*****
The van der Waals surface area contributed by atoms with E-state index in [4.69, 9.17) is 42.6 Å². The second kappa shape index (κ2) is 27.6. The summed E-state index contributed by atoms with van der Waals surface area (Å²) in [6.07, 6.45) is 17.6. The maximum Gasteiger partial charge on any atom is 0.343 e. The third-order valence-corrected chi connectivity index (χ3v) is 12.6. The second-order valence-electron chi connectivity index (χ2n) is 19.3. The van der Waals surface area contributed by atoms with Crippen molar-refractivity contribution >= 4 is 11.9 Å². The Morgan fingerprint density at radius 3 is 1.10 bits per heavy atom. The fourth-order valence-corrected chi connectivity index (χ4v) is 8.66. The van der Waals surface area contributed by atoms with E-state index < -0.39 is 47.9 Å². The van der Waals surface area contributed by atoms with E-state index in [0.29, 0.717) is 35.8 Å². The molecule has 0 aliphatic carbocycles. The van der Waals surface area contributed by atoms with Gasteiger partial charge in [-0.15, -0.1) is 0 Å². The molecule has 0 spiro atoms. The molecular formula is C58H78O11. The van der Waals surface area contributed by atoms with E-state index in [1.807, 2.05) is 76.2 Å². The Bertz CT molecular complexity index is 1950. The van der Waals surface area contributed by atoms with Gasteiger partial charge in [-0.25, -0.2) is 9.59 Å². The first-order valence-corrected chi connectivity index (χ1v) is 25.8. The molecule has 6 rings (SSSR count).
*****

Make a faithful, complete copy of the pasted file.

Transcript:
The van der Waals surface area contributed by atoms with E-state index in [4.69, 9.17) is 42.6 Å². The second kappa shape index (κ2) is 27.6. The summed E-state index contributed by atoms with van der Waals surface area (Å²) in [6.07, 6.45) is 17.6. The maximum Gasteiger partial charge on any atom is 0.343 e. The third-order valence-corrected chi connectivity index (χ3v) is 12.6. The second-order valence-electron chi connectivity index (χ2n) is 19.3. The van der Waals surface area contributed by atoms with Crippen molar-refractivity contribution >= 4 is 11.9 Å². The Morgan fingerprint density at radius 3 is 1.10 bits per heavy atom. The fourth-order valence-corrected chi connectivity index (χ4v) is 8.66. The van der Waals surface area contributed by atoms with E-state index < -0.39 is 47.9 Å². The van der Waals surface area contributed by atoms with E-state index in [0.29, 0.717) is 35.8 Å². The molecule has 0 aliphatic carbocycles. The van der Waals surface area contributed by atoms with Gasteiger partial charge in [-0.15, -0.1) is 0 Å². The molecule has 0 spiro atoms. The molecular formula is C58H78O11. The van der Waals surface area contributed by atoms with E-state index in [1.807, 2.05) is 76.2 Å². The Bertz CT molecular complexity index is 1950. The van der Waals surface area contributed by atoms with Gasteiger partial charge in [-0.25, -0.2) is 9.59 Å². The first-order valence-corrected chi connectivity index (χ1v) is 25.8. The molecule has 6 rings (SSSR count).